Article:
Playing Football Without Goals

Before I founded my business, I created a full written business plan. I repeated the exercise annually, though in the last 10 years I reduced it to a shortened key points version though still with a detailed budget. Trying to run a business without an explicit strategic plan is like trying to play football without goals. To keep the analogy going, you can try to improve your skills, keep possession and probably have quite a good time just kicking around,  but in the end without goals you have no idea if you are getting closer or further away from achieving your mission. In business your mission is where you are trying to get to, your strategic goals are how you are trying to get there and your tactics are how you are going to achieve each one of those goals in the short term.

A detailed written plan is an essential tool to helping you fulfil your mission. The act of writing requires you to be far more specific and consistent than talking. You can nuance what you say differently each time you say it, but the writing of a plan requires exact and consistent definitions. Consequently, the plan also acts as a great communication and collaboration tool, both internally with members of the team but also with external stakeholders, such as potential investors, accountants, bankers, lawyers, contractors etc. Properly created, it can also be a great team-building device.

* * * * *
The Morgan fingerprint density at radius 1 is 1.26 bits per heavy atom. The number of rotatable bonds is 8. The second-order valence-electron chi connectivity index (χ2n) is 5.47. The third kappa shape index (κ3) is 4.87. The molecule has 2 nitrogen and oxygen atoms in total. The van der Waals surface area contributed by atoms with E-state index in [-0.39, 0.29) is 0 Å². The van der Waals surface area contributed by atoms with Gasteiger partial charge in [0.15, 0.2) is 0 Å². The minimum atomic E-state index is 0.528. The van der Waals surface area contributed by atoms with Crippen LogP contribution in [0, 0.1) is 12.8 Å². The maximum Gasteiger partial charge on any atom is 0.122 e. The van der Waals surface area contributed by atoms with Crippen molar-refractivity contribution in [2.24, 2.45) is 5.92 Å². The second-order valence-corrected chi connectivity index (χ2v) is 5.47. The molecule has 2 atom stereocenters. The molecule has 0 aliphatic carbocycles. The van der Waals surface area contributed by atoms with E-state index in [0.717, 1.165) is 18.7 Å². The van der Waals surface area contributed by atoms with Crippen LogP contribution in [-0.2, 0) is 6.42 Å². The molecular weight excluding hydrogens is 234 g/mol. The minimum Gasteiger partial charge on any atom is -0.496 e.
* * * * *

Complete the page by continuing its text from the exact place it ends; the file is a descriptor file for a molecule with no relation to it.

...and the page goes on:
At my company, most years the planning process would start with an ‘open space’ company-wide brainstorming event, allowing all members to kick around ideas for business opportunities and potential improvements and get them before senior management. Anyone could contribute from the tea-boy to the sales director. There were no ‘wrong answers’. It gave different departments free license to talk to each other, to discuss issues and more fully undwerstand what each other did and how they did it. Over the following weeks the ideas would be reviewed and discussed by senior management. We  would then decide which to investigate further, which to adopt into our plan and which to reject. We would  update staff on what happened to all the suggestions and if we rejected something, why we did. These would then be distilled down into a three year business plan, which we revised in light of market conditions annually. This process, not only served to generate fresh ideas but it also built commitment to the plan and injected some renewed enthusiasm among the team, providing clarity as to where we were going and how we were going to get there.

If you would like to discuss how you build your strategic plan or how to hold an open-space event, contact me at Adman Management Partners for a no obligation chat.


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